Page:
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The oldest editions of the Westminster Shorter Catechism have the following addendum:

So much of every Question both in the E quæstione qualibet utriusque catechismi Larger and Shorter Catechism, is repeated in repetitum dedimus in responsione quantum rethe Answer, as, maketh every Answer an en- sponsionem quamlibet reddat propositionem intire Proposition, or sentence in itself: to the tegram, sive sententiam absolutam. Eo nempe end the Learner may further improve it upon consilio ut discenti ulterius utilis esse possit, all occasions, for his increase in knowledge quoties occasio tulerit, ad cognitionis ac pietaand piety, even out of the course of cate- tis incrementum, vel extra catechisandi ratio. chising, as well as in it.

And albeit the substance of the doctrine Et quamvis in alterutro Catechismo sulcomprised in that Abridgment commonly stantia doctrinæ in compendio illo (Symbole called, The Apostles' Creed, be fully set forth apostolico vulgo dicto) comprehensæ plene in each of the Catechisms, so as there is no perfecte exhibeatur, adeo quidem ut nulla sxnecessity of inserting the Creed itself, yet it is persit necessitas symbolum ipsum inserendi : here annexed, not as though it were composed nihilominus tamen hic illud subnectendum esse by the Apostles, or ought to be esteemed Ca- duximus ; non perinde quasi aut ab ipsis Apononical Scripture, as the Ten Commandments, stolis fuerit concinnatum, aut pariter cum decaand the Lord's Prayer (much less a Prayer, logo, ac oratione Dominica pro Scriptura caas ignorant people have been apt to make both nonica haberi debeat: (nedum certe pro ora. it and the Decalogue), but because it is a brief tione, quo nomine ignara plebecula cum illud sum of the Christian faith, agreeable to the tum decalogum in proclivi fuit ut usurparet), Word of God, and anciently received in the verum quod sit fidei Christianæ breve compenChurches of Christ.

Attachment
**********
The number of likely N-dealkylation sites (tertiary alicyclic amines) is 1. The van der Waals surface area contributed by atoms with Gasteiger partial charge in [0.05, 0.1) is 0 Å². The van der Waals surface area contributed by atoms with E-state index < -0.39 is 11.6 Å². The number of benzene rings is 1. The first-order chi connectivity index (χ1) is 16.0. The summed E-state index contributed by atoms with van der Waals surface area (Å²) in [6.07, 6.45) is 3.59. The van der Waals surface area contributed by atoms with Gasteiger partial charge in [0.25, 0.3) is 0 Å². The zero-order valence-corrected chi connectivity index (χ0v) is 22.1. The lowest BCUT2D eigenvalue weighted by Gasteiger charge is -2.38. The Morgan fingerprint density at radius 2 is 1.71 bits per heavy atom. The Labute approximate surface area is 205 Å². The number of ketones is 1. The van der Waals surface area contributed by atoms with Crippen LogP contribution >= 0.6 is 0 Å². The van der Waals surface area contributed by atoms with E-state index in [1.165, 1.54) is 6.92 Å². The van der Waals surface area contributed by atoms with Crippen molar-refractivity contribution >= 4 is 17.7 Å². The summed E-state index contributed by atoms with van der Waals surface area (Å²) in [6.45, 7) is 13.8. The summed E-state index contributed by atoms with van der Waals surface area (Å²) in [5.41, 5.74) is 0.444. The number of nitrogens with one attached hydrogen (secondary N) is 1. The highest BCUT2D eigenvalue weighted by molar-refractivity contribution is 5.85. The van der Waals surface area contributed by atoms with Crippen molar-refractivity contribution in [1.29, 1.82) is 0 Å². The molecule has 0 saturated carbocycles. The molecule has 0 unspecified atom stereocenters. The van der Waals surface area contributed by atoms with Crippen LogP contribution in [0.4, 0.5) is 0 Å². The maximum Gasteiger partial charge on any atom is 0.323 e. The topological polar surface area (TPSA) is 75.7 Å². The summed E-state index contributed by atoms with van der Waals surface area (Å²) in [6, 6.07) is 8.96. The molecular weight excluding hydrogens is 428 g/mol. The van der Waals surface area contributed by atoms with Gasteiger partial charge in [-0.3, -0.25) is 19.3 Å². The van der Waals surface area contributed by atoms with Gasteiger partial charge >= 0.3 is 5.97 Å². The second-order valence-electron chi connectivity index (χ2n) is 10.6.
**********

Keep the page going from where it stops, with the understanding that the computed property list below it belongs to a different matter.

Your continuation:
dium, verbo Dei consentaneum, uc Ecclesiis

Christi antiquitus receptum.
CORNELIUS BURGES, Prolocutor

pro tempore.
HENRY ROBOROUGH, Scriba.
ADONIRAM BYFIELD, Scriba.

SYMBOLA EVANGELICA.

PARS TERTIA:

MODERN PROTESTANT CREEDS.

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THE SAVOY DECLARATION OF THE CONGREGATIONAL

CHURCHES. A.D. 1658. (The Savoy DECLARATION consists of a lengthy Preface, a Confession of Faith, and a Platform of Dis. cipline. The first and last are given in fall; of the second, the chapters and sections in which it differs from the Westminster Confession of Faith. See Vol. I. pp. S29 sqq. The first edition appeared in Lon. don in 1658, as printed by John Field and sold by John Allen 'at the Sun Rising in Paul's Church-yard' (a copy of which is in possession of Rev. Dr. H. M. Dexter, of Boston).

The text is an exact reprint (except in spelling and punctuation) of the second edition, which appeared under the following title:

A

DECLARATION

OF THE FAITH and ORDER

Owned and practised in the Congregational Churches

IN ENGLAND;

Agreed upon and consented unto

By their

ELDERS and MESSENGERS

IN Their Meeting at the SAVOY,

Octob. 12. 1658.

LONDON Printed for D.L. And are to be sold in Paul's Church-yard, FleetStreet, and Westminster-Hall

, 1659.]

:

A PREFACE. Confession of the Faith that is in us, when justly called for, is so indispensable a due all owe to the Glory of the Sovereign GOD, that it is ranked among the Duties of the first Commandment, such as Prayer is; and therefore by Paul yoked with Faith itself, as necessary to salvation: with the heart man believeth unto righteousness, and with the mouth confession is rade unto salvation. Our Lord Christ himself, when he was accused of his Doctrine, considered simply as a matter of fact by Preaching, refused to answer; because, as such, it lay upon evidence, and matter of testimony of others; unto whom therefore he refers himself: But when both the High-Priest and Pilate expostulate his Faith, and what he held himself to be; he without any demur at all, cheerfully makes Declaration, That he was the Son of God; so to the High-Priest : and that he was a King, and born to be a King; thus to Pilate. Though upon the uttering of it his life lay at the stake; Which holy Profession of bis is celebrated for our example, 1 Tim. vi. 13.